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We got used to seeing this acronym UI/UX. For anyone who is related to the world of design, marketing, and especially the development of websites and mobile applications, this acronym became common.
However, as can be seen if you investigate a bit (you can see it even on this site, in the article UX is not UI), this acronym not only does not exist, but it does not make any sense.
UI, or User Interface, is just one of the many branches that exist in UX or User Experience. And there are more than 100 different branches!
Saying UI / UX is the equivalent of saying surgery / medicine or calculation / engineering. It is to mention a branch (and sometimes just a tool) of a science.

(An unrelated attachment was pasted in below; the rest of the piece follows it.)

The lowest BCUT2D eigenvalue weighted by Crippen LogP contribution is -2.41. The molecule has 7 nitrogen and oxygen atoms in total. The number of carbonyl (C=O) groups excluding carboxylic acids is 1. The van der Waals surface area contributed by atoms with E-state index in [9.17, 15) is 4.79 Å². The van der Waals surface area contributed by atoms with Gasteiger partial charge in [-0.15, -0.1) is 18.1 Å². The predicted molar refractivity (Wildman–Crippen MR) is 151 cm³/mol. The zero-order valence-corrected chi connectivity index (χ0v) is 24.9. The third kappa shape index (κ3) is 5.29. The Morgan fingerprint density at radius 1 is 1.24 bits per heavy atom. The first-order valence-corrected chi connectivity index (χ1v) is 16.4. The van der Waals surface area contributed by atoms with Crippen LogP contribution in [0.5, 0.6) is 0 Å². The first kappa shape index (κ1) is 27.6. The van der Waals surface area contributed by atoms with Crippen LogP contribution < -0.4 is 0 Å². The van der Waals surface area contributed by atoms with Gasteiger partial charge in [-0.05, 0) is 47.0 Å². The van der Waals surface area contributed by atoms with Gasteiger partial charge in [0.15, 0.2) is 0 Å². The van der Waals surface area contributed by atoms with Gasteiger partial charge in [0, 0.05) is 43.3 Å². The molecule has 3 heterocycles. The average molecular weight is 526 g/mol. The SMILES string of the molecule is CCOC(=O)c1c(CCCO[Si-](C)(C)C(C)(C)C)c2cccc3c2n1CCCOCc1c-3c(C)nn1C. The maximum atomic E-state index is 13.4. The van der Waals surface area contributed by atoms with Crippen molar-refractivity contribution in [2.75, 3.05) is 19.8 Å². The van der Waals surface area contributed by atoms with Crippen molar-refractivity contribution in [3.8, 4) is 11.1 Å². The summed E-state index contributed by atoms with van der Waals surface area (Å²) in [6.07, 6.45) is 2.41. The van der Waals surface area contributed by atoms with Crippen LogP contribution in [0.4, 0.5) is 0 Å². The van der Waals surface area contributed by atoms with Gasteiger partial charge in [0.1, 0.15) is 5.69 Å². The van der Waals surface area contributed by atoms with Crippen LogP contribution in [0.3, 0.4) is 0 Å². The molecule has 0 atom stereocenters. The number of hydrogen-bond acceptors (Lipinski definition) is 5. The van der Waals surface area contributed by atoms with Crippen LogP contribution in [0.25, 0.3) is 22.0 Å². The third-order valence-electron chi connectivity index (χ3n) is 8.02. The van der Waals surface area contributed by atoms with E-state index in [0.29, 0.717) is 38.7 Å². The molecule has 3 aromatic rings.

But also, if we talk about UI, we talk about UX by definition. There is no UI without UX (although there is UX without UI).
What does UI/UX mean (supposedly)?
As mentioned earlier, the term ‘UI/UX’ is not recognized and does not make logical sense. There is no bibliography, academic papers, or reputable UX agencies that acknowledge its use. Simply put, it does not exist.
However, the number of people using this incorrect term far exceeds those using the correct terms to refer to what they mean when they say ‘UI/UX’.
And just in case you’re wondering: there’s not UX/UI either.
How do you explain the existence of a UI/UX agency or UI/UX designer?
Well, the term somehow became popular with small web design agencies, students, and hobbyists or amateurs. If you ask most of them, “Do you do UI?” most likely, they will answer, “No, I do UI/UX.”
Among all those I’ve asked, they feel that adding UX to UI gives them more prestige.